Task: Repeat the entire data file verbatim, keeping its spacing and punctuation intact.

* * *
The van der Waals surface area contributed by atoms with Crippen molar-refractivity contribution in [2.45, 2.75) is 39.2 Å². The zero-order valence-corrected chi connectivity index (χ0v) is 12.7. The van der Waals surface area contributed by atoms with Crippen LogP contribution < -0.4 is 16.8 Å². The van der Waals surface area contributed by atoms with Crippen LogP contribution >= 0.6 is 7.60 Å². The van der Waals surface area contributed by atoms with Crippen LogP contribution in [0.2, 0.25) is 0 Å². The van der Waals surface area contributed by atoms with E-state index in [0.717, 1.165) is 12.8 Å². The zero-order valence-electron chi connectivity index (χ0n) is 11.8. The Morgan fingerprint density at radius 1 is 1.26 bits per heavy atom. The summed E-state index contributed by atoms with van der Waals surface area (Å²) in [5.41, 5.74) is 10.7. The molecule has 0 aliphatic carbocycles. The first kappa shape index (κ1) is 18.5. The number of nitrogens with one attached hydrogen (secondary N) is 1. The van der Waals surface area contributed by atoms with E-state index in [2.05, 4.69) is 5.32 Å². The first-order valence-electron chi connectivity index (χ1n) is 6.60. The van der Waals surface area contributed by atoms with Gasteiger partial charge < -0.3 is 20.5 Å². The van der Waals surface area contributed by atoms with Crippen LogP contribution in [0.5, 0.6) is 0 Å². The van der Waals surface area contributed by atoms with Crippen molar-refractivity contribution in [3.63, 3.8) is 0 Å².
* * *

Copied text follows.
The van der Waals surface area contributed by atoms with Crippen molar-refractivity contribution in [2.45, 2.75) is 39.2 Å². The zero-order valence-corrected chi connectivity index (χ0v) is 12.7. The van der Waals surface area contributed by atoms with Crippen LogP contribution < -0.4 is 16.8 Å². The van der Waals surface area contributed by atoms with Crippen LogP contribution >= 0.6 is 7.60 Å². The van der Waals surface area contributed by atoms with Crippen LogP contribution in [0.2, 0.25) is 0 Å². The van der Waals surface area contributed by atoms with E-state index in [0.717, 1.165) is 12.8 Å². The zero-order valence-electron chi connectivity index (χ0n) is 11.8. The Morgan fingerprint density at radius 1 is 1.26 bits per heavy atom. The summed E-state index contributed by atoms with van der Waals surface area (Å²) in [5.41, 5.74) is 10.7. The molecule has 0 aliphatic carbocycles. The first kappa shape index (κ1) is 18.5. The number of nitrogens with one attached hydrogen (secondary N) is 1. The van der Waals surface area contributed by atoms with E-state index in [2.05, 4.69) is 5.32 Å². The first-order valence-electron chi connectivity index (χ1n) is 6.60. The van der Waals surface area contributed by atoms with Gasteiger partial charge < -0.3 is 20.5 Å². The van der Waals surface area contributed by atoms with Crippen LogP contribution in [0.5, 0.6) is 0 Å². The van der Waals surface area contributed by atoms with Crippen molar-refractivity contribution in [3.63, 3.8) is 0 Å².